While enjoying the food, I noticed they have a spinoff called Taco Cat inside the same cafe! Being a huge fan of mexican food, I couldn’t resist. 🙂 So I ended up buying two tacos for myself and Ramesh. And the good news: they have a special promotion called Taco Tuesday where they give single tacos at Rs. 250 (compared to the usual price of Rs.400). As Ramesh had given me full freedom to select the toppings, I veganized both tacos by excluding cheddar cheese and a particular sauce which had mayonnaise.
For tacos, you get to choose a protein base out of three options, three toppings out of eight options and a choice of sauce out of four. On another note, they also have burritos and “nude box” (burritos without the wrap).
For my taco, I added kidney beans as the protein base (the only vegetarian choice of the three) and purple slaw (purple cabbage), coriander and jalapenos as the toppings. For the choice of sauce, I went with Kochchi!
For Ramesh I ordered the same protein bases and as the toppings tomato salsa, pineapple and jalapenos topped with tomato sauce.
With a dash of lime on the tacos, our taste buds were on a roll! We loved the mix of all these different tastes. They were very flavourful and mine was extremely spicy because of the kochchi sauce which was just what I needed!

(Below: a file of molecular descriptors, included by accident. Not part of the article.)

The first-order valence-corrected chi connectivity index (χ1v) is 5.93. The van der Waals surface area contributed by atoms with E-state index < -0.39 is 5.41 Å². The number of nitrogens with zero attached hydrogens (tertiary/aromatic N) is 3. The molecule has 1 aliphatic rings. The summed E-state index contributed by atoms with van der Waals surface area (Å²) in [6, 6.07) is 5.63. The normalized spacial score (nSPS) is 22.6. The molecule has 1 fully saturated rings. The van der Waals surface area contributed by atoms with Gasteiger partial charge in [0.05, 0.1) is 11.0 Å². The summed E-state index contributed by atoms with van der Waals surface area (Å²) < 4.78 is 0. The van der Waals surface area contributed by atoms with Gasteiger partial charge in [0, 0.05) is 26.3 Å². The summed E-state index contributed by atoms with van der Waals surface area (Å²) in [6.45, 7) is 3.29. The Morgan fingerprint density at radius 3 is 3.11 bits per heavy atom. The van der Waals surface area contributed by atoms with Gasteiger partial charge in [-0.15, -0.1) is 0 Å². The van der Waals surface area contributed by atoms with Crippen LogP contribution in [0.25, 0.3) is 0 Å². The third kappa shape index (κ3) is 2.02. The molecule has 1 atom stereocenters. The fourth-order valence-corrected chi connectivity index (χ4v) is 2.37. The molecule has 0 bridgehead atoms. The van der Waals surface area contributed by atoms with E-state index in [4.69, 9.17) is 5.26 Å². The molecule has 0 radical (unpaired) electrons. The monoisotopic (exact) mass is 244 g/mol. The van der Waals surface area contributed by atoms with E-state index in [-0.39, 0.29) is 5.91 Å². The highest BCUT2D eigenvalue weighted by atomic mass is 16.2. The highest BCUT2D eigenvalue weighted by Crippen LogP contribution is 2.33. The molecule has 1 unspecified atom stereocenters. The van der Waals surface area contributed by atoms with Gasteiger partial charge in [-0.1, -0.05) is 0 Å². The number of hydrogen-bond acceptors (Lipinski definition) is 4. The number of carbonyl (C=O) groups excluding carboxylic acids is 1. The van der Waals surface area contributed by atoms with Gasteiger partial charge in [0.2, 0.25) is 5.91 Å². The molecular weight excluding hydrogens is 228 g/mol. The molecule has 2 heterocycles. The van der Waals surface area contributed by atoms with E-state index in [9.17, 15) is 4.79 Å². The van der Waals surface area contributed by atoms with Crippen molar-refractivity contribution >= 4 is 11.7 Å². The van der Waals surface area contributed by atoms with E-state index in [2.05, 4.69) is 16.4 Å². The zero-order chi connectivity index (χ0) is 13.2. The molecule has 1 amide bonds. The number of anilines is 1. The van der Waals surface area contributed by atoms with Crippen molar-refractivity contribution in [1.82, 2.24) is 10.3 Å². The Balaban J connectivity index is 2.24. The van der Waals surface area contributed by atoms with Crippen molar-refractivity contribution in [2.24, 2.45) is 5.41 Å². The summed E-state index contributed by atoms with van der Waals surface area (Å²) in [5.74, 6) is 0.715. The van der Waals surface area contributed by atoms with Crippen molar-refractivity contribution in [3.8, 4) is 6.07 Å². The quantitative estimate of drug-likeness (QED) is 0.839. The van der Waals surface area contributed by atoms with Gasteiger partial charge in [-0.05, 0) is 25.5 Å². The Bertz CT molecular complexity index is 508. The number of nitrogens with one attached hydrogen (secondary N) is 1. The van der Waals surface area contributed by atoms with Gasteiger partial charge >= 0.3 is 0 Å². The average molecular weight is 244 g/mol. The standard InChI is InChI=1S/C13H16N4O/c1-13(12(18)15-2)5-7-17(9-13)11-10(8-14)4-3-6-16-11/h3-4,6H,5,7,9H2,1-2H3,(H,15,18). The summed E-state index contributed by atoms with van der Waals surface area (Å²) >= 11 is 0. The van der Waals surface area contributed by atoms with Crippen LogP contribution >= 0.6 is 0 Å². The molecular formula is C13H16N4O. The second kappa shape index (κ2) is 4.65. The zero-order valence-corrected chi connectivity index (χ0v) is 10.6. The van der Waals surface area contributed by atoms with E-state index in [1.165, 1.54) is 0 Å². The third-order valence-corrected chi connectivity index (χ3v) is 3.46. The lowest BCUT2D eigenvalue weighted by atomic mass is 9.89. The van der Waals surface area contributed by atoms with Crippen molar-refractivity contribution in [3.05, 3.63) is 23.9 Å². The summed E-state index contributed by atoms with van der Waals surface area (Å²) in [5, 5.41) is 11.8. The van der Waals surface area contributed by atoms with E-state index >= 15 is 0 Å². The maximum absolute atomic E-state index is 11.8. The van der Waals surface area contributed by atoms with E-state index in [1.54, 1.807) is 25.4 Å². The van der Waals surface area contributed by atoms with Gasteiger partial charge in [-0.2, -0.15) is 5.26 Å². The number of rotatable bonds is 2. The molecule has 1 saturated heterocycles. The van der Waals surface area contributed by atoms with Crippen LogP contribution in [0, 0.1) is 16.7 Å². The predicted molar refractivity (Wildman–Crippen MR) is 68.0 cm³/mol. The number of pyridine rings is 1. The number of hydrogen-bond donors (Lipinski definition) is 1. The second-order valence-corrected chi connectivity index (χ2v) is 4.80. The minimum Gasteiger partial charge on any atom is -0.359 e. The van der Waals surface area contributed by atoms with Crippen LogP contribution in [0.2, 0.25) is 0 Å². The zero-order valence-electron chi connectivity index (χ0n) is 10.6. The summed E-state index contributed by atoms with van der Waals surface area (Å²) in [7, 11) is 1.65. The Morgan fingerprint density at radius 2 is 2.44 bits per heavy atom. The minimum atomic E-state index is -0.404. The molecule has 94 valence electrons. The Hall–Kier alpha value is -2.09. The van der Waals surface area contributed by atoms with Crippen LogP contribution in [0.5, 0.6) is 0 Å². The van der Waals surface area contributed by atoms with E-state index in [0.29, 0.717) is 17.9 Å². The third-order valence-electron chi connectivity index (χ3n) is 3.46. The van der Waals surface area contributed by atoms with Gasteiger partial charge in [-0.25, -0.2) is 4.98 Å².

The Berry Smoothie (Vegetarian)
The cashier explained that they use blueberries, blackberries and raspberries with dairy. As they keep this drink prepared, it can’t be veganized with soy milk. I didn’t taste it because it’s got dairy but Ramesh certainly enjoyed the chilled berry smoothie. It was a great thirst quenching drink in the hot weather in Colombo.
Iced Mocha with Soy Milk (Veganized)
I am not much of a coffee person, and everytime I go to a coffee shop I usually order the cappuccino with soy milk. But this time, I tried the mocha. So I asked the cashier what goes into it, and he said it’s expresso, milk and ice. Perfect! Since I can replace the milk with soy milk I ordered that. I noticed they were using soy fresh soy milk as do most of the coffee shops in Sri Lanka.
When the drink was served I found it refreshing from the first sip. The taste of coffee because of the perfect blend of espresso and soy milk. I asked Ramesh to try it and he said he couldn’t tell it was made with soymilk. But he said it’s also got a chocolatey taste to it. So I did the next obvious thing, google what goes into making mocha! And voilà! It’s got chocolate! However, when I inquired, they confirmed they use a dark chocolate with no dairy in it.
The drinks were served with paper straws which are not reusable but 100% biodegradable. As citizens who are concerned about our environment, we always appreciate these small changes to reduce plastic.
The staff is extremely helpful and patient. And the cashier was responsible enough to check with the chef and respond whenever he didn’t know the answer. However, it would be great if they could even out the vegetarian items in the menu by including some vegan options.
Signing off for this week, Sajani Kapukotuwa and Ramesh Warallegama.